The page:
Selective or biased reporting in oncological RCTs occurs even in high-impact journals [76, 77]. Spin bias, i.e., misrepresentation of trial findings with the goal of luring readers into believing that the claimed effect is greater than the available data shown, has been reported in almost 60% of RCTs in breast cancer [78] and in 10% of abstracts pertaining to lung cancer trials [79]. Spin bias in abstracts has been shown to influence clinicians’ trial interpretation [80]. It is also directly translated into lay press reporting [81], leading to unfounded expectations of patients, policymakers and physicians [80]. Publication bias, i.e., non-publication or delayed publication of negative studies, needs to be considered whenever we are addressing a potential new treatment (indication), especially since results of non-published studies could be of relevance [82]. Even though the global cancer burden is highest in low- and middle-income countries (LMICs), publication bias by high-impact journals against LMIC oncology RCTs occurs, even as these are more likely to identify high-value therapies [83]. In systematic reviews of cancer trials, publication bias assessments, such as the use of funnel plots, remain underused, which may therefore exaggerate the effects of the reviewed intervention [84]. Harm detected in clinical trials is often underreported [85].

Financial conflicts of interest

Identifying new strategies against disease drives academia and pharma. Aside from academic acknowledgement, funding and promotion of clinical researchers, new treatments, or drug repurposing against both emerging and common diseases, lead to revenue for pharmaceutical companies. However, without industry sponsorship of clinical trials innovation may not reach our patients [86]. Potential financial conflicts of interest (FCI) occur among all stakeholders, investigators and journal editorialists, as well as members of regulatory agencies [6, 87,88,89,90,91]. Studies have shown an association between the likelihood of drug endorsement in consensus guidelines and the FCI of the main author [92, 93].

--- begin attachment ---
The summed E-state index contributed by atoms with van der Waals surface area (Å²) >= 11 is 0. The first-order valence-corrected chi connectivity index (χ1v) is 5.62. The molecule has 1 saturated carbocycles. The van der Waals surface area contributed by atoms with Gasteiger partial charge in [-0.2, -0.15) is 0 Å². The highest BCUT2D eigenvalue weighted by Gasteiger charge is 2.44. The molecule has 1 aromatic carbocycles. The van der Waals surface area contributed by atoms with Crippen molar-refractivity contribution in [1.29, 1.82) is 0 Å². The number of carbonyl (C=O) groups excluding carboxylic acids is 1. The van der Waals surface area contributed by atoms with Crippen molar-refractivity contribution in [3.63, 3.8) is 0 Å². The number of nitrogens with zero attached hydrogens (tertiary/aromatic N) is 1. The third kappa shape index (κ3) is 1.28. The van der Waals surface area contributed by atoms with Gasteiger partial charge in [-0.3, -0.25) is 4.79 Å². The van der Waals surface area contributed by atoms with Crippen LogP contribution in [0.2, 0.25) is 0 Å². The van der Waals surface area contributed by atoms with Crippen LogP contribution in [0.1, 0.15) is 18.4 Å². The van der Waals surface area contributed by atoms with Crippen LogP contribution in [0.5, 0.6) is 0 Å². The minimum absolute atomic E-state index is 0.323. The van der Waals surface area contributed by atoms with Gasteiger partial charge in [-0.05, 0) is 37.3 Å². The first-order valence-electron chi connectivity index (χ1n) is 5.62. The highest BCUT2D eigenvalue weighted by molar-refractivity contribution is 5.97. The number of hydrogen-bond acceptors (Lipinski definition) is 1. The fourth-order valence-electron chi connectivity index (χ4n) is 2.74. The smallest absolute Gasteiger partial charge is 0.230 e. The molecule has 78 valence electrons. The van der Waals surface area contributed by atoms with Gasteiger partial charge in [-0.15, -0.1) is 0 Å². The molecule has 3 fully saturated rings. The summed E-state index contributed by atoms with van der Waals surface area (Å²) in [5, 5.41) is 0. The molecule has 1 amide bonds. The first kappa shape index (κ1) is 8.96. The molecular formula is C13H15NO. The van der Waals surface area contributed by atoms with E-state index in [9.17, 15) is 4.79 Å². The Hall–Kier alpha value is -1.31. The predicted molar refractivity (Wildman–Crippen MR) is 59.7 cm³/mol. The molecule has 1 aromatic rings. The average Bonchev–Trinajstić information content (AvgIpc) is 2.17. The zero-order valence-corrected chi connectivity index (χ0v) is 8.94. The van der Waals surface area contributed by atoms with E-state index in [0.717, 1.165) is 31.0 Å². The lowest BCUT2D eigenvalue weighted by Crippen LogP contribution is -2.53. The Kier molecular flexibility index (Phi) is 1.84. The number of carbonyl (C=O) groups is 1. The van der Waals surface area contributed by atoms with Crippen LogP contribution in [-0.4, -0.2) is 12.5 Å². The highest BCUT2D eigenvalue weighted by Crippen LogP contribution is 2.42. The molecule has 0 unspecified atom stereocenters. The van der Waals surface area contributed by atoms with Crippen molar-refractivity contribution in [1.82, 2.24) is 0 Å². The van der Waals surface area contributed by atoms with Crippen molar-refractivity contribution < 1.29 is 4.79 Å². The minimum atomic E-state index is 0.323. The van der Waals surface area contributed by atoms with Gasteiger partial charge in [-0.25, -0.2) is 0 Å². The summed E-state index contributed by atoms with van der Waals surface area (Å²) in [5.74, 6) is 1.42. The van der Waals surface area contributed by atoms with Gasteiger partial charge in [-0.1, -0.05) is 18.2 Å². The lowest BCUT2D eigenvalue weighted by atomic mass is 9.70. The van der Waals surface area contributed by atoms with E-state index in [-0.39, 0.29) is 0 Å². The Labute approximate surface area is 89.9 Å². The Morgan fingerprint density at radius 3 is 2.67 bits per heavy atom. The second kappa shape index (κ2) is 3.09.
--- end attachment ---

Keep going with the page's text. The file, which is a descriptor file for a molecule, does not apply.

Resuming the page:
Regulatory agencies

With the advent of expedited drug approval programmes, regulatory approvals based on limited evidence (e.g. use of surrogate endpoints and non-phase 3 trials) increasingly occur when an intervention serves an ‘unmet clinical need’. This should encompass cancers that have few treatment options with poor disease outcomes [94]. Incorrect use of ‘unmet clinical need’ may, in part, explain the high rate of expedited oncology drug approvals. A recent study showed 95% of 58 FDA approvals from 2012 to 2017 entering an expedited programme [95]. In another study analysing FDA applications for new cancer drugs/indications from 2008 to 2016, 53 of 186 were granted expedited approval [96]. Recently, margetuximab, a monoclonal HER2neu-directed antibody, was granted expedited approval by the FDA for treating advanced breast cancer patients after two prior treatment lines with HER2neu-directed therapy [97]. The drug approval was dated before the publication of the clinical trial [98] and was based on a surrogate endpoint with a PFS benefit of 0.9 months. It is hard to comprehend how, for a disease with many treatment options (next to chemotherapy and hormonal therapy (if applicable) and several FDA-approved HER2neu targeting agents [55]), this would provide in an unmet clinical need warranting expedited approval.